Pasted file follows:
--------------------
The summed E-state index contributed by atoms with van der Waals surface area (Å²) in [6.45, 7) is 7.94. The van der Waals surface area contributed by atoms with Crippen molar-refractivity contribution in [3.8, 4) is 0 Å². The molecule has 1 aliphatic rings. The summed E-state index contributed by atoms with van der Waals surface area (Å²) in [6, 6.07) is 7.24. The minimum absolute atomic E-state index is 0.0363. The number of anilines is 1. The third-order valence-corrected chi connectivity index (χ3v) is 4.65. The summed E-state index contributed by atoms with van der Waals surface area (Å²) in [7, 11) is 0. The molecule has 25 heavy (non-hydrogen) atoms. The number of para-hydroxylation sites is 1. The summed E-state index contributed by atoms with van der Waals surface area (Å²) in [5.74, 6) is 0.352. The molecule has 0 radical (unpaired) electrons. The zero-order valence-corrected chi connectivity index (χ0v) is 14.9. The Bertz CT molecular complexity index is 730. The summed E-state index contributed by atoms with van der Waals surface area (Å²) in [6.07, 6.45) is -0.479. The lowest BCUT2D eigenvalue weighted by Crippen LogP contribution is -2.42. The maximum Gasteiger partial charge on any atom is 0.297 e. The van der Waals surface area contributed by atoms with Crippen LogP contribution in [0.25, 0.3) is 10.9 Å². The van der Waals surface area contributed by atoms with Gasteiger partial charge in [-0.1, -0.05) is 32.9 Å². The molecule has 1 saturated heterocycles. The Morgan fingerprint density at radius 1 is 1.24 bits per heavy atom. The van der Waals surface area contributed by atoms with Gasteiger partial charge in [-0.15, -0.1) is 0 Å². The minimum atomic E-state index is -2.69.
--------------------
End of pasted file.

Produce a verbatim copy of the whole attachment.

The summed E-state index contributed by atoms with van der Waals surface area (Å²) in [6.45, 7) is 7.94. The van der Waals surface area contributed by atoms with Crippen molar-refractivity contribution in [3.8, 4) is 0 Å². The molecule has 1 aliphatic rings. The summed E-state index contributed by atoms with van der Waals surface area (Å²) in [6, 6.07) is 7.24. The minimum absolute atomic E-state index is 0.0363. The number of anilines is 1. The third-order valence-corrected chi connectivity index (χ3v) is 4.65. The summed E-state index contributed by atoms with van der Waals surface area (Å²) in [7, 11) is 0. The molecule has 25 heavy (non-hydrogen) atoms. The number of para-hydroxylation sites is 1. The summed E-state index contributed by atoms with van der Waals surface area (Å²) in [5.74, 6) is 0.352. The molecule has 0 radical (unpaired) electrons. The zero-order valence-corrected chi connectivity index (χ0v) is 14.9. The Bertz CT molecular complexity index is 730. The summed E-state index contributed by atoms with van der Waals surface area (Å²) in [6.07, 6.45) is -0.479. The lowest BCUT2D eigenvalue weighted by Crippen LogP contribution is -2.42. The maximum Gasteiger partial charge on any atom is 0.297 e. The van der Waals surface area contributed by atoms with Crippen LogP contribution in [0.25, 0.3) is 10.9 Å². The van der Waals surface area contributed by atoms with Gasteiger partial charge in [-0.1, -0.05) is 32.9 Å². The molecule has 1 saturated heterocycles. The Morgan fingerprint density at radius 1 is 1.24 bits per heavy atom. The van der Waals surface area contributed by atoms with Gasteiger partial charge in [-0.15, -0.1) is 0 Å². The minimum atomic E-state index is -2.69.